The concept of solar refrigeration is reviewed and investigated for the implementation of sorption refrigeration. Sorption techniques use low-grade heat sources such as solar energy to convert thermal heat into chilling effect. This function is investigated for dehumidification of a moist air stream via cooling coils. A conceptual absorption model is developed in TRNSYS to calculate overall energy demand and water productivity. An ASHRAE algorithm is developed and implemented to cross validate the TRNSYS model. This absorption model was used in an optimisation analysis and showed water productivity improvement of 29% for Sydney and 34% for Abu Dhabi, while energy demand can be reduced by 22% for Sydney and 55% for Abu Dhabi. Unlike Sydney, the cumulative cost of generated water is declining over time in Abu Dhabi reaching $15 /kL. If this system is projected to work during the day only, solar penetration ratio will substantially increase and could meet the entire diurnal load for dehumidification in Abu Dhabi. If the capital cost of developing such system is affordable, absorption model can be further optimised to specifically match local conditions in respect to solar radiation and energy sources where the cost of generated water can economically compete with other conventional sources. In regions such as Abu Dhabi, the idea of having small-scale dehumidification system where the energy demand is mostly met by solar radiation and the volume of generated water is freely controlled and managed by household seems appealing.||en_AU|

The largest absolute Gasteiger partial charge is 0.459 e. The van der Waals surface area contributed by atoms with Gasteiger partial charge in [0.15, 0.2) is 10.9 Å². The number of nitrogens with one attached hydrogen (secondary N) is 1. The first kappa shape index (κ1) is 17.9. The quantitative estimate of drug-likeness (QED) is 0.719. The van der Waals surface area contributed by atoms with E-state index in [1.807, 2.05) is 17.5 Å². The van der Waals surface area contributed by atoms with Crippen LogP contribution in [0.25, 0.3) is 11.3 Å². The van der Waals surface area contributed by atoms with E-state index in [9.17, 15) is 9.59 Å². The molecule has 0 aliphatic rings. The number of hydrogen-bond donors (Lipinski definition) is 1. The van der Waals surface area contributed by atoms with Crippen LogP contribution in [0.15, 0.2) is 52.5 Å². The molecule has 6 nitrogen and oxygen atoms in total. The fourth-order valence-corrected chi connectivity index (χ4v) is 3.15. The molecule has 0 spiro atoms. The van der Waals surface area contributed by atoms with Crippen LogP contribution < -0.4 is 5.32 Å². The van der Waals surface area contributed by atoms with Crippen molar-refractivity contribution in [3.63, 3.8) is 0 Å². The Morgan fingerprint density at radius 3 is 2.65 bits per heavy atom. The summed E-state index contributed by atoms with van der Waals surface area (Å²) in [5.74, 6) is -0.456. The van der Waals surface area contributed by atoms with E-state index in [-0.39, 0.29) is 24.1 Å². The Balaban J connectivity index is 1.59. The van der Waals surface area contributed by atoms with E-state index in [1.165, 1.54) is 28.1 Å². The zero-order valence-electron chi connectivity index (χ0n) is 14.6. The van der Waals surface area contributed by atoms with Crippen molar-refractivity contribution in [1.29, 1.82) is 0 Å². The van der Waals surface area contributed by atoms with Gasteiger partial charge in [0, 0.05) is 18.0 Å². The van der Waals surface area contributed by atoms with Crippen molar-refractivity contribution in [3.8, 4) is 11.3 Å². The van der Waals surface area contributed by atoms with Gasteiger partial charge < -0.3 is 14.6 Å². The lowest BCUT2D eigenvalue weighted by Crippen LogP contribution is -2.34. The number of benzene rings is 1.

|dc.publisher||University of Sydney.||en_AU|
|dc.publisher||Faculty of Engineering and IT||en_AU|
|dc.publisher||School of Chemical and Biomolecular Engineering||en_AU|
|dc.subject||water-supply engineering technological innovations||en_AU|
|dc.title||Modelling framework of solar assisted dehumidification system to generate freshwater from "Thin air"||en_AU|
|dc.type.pubtype||Doctor of Philosophy Ph.D.||en_AU|
|Appears in Collections:||Sydney Digital Theses (Open Access)|